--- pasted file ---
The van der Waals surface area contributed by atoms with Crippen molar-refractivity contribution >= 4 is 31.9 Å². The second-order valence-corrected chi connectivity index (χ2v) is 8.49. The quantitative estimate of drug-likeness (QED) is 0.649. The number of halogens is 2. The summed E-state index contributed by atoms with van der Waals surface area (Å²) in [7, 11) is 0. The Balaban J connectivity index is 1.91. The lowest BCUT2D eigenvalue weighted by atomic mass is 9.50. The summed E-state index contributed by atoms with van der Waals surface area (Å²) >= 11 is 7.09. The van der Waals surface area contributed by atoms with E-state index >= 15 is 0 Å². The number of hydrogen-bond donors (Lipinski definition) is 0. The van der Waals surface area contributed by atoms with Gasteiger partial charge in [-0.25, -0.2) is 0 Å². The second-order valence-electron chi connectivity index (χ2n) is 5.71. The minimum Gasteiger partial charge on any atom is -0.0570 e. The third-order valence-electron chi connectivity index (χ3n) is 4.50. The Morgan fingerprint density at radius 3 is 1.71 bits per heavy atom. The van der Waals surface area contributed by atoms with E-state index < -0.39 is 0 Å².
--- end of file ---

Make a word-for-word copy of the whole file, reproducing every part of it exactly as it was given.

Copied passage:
The van der Waals surface area contributed by atoms with Crippen molar-refractivity contribution >= 4 is 31.9 Å². The second-order valence-corrected chi connectivity index (χ2v) is 8.49. The quantitative estimate of drug-likeness (QED) is 0.649. The number of halogens is 2. The summed E-state index contributed by atoms with van der Waals surface area (Å²) in [7, 11) is 0. The Balaban J connectivity index is 1.91. The lowest BCUT2D eigenvalue weighted by atomic mass is 9.50. The summed E-state index contributed by atoms with van der Waals surface area (Å²) >= 11 is 7.09. The van der Waals surface area contributed by atoms with E-state index >= 15 is 0 Å². The number of hydrogen-bond donors (Lipinski definition) is 0. The van der Waals surface area contributed by atoms with Gasteiger partial charge in [-0.25, -0.2) is 0 Å². The second-order valence-electron chi connectivity index (χ2n) is 5.71. The minimum Gasteiger partial charge on any atom is -0.0570 e. The third-order valence-electron chi connectivity index (χ3n) is 4.50. The Morgan fingerprint density at radius 3 is 1.71 bits per heavy atom. The van der Waals surface area contributed by atoms with E-state index < -0.39 is 0 Å².